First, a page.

December 30, 2016
When planning a pregnancy, one of the many things to consider is your immunization status. Certain infectious diseases can be harmful to your own health and vaccinations are designed to protect you. Making sure you're up to date on your vaccines is even more important now that you're planning to bring a baby into the picture. Once you become pregnant you'll be sharing everything with baby - including your immunity - so getting vaccinated ahead of time can protect you both from such diseases. Here's a quick breakdown on what to expect when it comes to vaccinations both before and during your pregnancy.
Before getting pregnant
Certain vaccinations can be given when you are pregnant, but ones that contain a live virus cannot due to the potential risk to a growing fetus. One such live vaccine is the MMR (Measles, Mumps and Rubella). If you have not already had the MMR vaccination, aim to get it in the near future. It's best to get this vaccine at least 4-6 weeks before becoming pregnant to ensure safe prenatal immunity.
Your rubella status is routinely checked during your pregnancy, as contracting this particular disease can increase your risk of miscarriage or stillbirth, and potentially cause detrimental defects in the development of your baby's brain, eyes and heart. Typically, this will be examined at your first appointment with your OB/GYN or midwife.
If you are currently trying to conceive and aren’t sure which vaccines you’ve had or which ones you are up to date ib, make an appointment to visit your GP for a check up so they can assess your immunization status.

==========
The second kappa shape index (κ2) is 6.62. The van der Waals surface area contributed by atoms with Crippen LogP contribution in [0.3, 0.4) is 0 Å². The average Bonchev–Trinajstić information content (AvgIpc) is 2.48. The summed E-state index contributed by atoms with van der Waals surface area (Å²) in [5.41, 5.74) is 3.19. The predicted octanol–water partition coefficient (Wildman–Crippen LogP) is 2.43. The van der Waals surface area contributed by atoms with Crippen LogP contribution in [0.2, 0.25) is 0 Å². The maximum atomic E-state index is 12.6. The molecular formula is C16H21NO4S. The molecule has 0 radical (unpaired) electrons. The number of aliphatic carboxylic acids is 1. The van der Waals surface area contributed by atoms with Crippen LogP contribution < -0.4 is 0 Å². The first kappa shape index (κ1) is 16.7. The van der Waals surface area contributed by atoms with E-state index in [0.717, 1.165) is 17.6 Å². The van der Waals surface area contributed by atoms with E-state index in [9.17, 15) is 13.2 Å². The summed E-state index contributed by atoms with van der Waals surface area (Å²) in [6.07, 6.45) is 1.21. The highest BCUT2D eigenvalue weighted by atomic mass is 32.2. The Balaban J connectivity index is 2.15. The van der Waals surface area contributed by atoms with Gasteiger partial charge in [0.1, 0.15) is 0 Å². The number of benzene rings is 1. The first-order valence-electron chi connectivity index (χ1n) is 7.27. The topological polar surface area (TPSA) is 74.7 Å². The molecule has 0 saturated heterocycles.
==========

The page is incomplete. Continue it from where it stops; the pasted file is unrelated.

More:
Two primary vaccinations offered routinely in the UK during pregnancy are Pertussis, more commonly known as Whooping Cough, and Influenza, or the Flu.
The vaccine for Whooping Cough also protects against Tetanus, Diphtheria and Polio. It is normally given when you are between 20-32 weeks pregnant. As it is an inactivated vaccine, it is not known to cause any harm to you or your baby.
Whooping cough in newborns can be a very serious condition. It can lead to pneumonia, brain damage, and in some cases it can potentially be life-threatening. Contrary to popular belief, it doesn’t always cause a cough and may not be detected until the baby stops breathing. Getting this vaccination during your pregnancy means you will pass these important antibodies on to your baby and give them protection for their first few weeks of life.
Changes in your body during pregnancy also make you more susceptible to catching the flu. The flu virus can be passed on to your baby in utero and this can also increase your chances of miscarriage or premature delivery. The flu vaccine is typically given at the start of the season in late September, but can be done at any time of year and can be given at the same time as the whooping cough vaccine.
Other vaccines may be advised, depending on your occupation, lifestyle and any preexisting medical conditions you may have. Always consult with your GP first and foremost to make sure you and your baby are fully protected for your unique needs. If you are planning a trip abroad, you should also speak to your healthcare professional as you may require travel vaccinations 6 weeks ahead of time.
Post contributed by Dr Farah Ahmad, a GP with the UK’s first on-demand app for GP home visits, GPDQ.